Smartphones, MP3 players, tablets, laptops, netbooks—modern consumers never leave the house without more electronics than Robocop. We're addicted to using and spending money on mobile devices, which might explain why automakers lately can't stop trying to capture some of that trillion-dollar market for themselves.
To wit: Today Microsoft and Toyota announced a strategic partnership to build the "ultimate 'mobile device.'" Touted as a 1 billion yen investment in Toyota Media Service (a lot more catchy than saying $12 million), the partnership will have both companies team up to build a global cloud platform to support next-gen telematics in Toyota's hybrid and plug-in vehicles.
"As the car increasingly becomes the ultimate 'mobile device' for consumers," said Microsoft in a statement, "telematics technologies can allow drivers to start their cars remotely, turn on their AC from a cell phone, check systems within the car and much more."
So just when did the car become a "mobile device?"
When Fast Company covered Ford Sync—the technology that's giving cars access to social networks and more—in our April issue, we referred to it as the "new foundation for the ultimate mobile device." Several years ago, Nissan launched a multi-million-dollar ad campaign to show off its Nissan Cube as "mobile device," too, highlighting the vehicle's features with techy puns ("storage capacity," "search engine").
“This is a tough time to bring anything out, whether a car or a new TV,” Kerry Feuerman, a group creative director for the firm behind the Nissan campaign, TBWA/Chiat/Day, told The New York Times in 2009. “So we decided we wouldn’t think about it as a car…[but] position it as designed to bring young people together—like every mobile device they have.”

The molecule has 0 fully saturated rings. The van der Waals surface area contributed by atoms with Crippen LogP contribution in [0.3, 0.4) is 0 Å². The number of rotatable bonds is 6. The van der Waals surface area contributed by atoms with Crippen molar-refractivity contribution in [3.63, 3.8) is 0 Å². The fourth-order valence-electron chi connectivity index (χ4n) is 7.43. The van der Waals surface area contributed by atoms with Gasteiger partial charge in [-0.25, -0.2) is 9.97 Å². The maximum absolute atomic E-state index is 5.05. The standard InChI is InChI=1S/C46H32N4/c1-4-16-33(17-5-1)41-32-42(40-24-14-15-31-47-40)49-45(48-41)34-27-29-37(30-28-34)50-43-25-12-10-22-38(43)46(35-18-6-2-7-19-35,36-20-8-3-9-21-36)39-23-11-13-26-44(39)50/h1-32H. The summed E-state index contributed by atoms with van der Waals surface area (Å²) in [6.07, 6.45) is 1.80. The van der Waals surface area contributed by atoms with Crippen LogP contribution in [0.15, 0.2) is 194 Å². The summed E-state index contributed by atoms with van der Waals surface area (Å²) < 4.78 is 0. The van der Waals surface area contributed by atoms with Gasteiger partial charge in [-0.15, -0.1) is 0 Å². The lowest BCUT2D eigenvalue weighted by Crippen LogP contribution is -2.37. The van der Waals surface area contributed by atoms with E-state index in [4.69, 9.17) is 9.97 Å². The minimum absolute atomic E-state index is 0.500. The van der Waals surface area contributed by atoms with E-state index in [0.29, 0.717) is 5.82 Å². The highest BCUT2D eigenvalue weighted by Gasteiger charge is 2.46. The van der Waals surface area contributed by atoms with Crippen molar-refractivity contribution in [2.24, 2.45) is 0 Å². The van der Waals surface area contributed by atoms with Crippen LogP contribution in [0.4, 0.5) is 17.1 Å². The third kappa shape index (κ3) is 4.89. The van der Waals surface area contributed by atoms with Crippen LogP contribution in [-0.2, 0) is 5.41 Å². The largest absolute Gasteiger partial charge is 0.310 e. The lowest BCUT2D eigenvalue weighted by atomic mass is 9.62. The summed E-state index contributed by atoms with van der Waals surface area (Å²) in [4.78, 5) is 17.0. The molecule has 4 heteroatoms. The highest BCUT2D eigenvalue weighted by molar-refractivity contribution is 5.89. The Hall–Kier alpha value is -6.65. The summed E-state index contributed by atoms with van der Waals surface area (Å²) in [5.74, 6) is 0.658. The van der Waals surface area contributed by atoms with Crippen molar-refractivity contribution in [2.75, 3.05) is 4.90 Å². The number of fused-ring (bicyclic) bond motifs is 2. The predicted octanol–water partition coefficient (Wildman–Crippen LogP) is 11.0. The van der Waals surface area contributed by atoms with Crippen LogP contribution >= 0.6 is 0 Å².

(Incidentally, TBWA/Chiat/Day is also the creative agency for the iPhone.)
And only last week, BMW announced its plans to launch a tech incubator in New York City with a $100 million venture fund. The idea? To seed innovations in mobile and location-based services. When I met with executives at BMW to discuss the announcement, they referred to the car multiple times as a "mobile device."
The idea clearly is to impress upon consumers that the automobile is now more than four wheels and an engine. Nissan, BMW, Toyota—no longer simply automakers. These companies make expensive, high-tech gadgets—cars—just like Apple makes iPhones: devices with GPS, with sleek dashboard and UIs, capable of playing music and social networking and downloading apps.
Oh, and did we mention they can also drive really fast?
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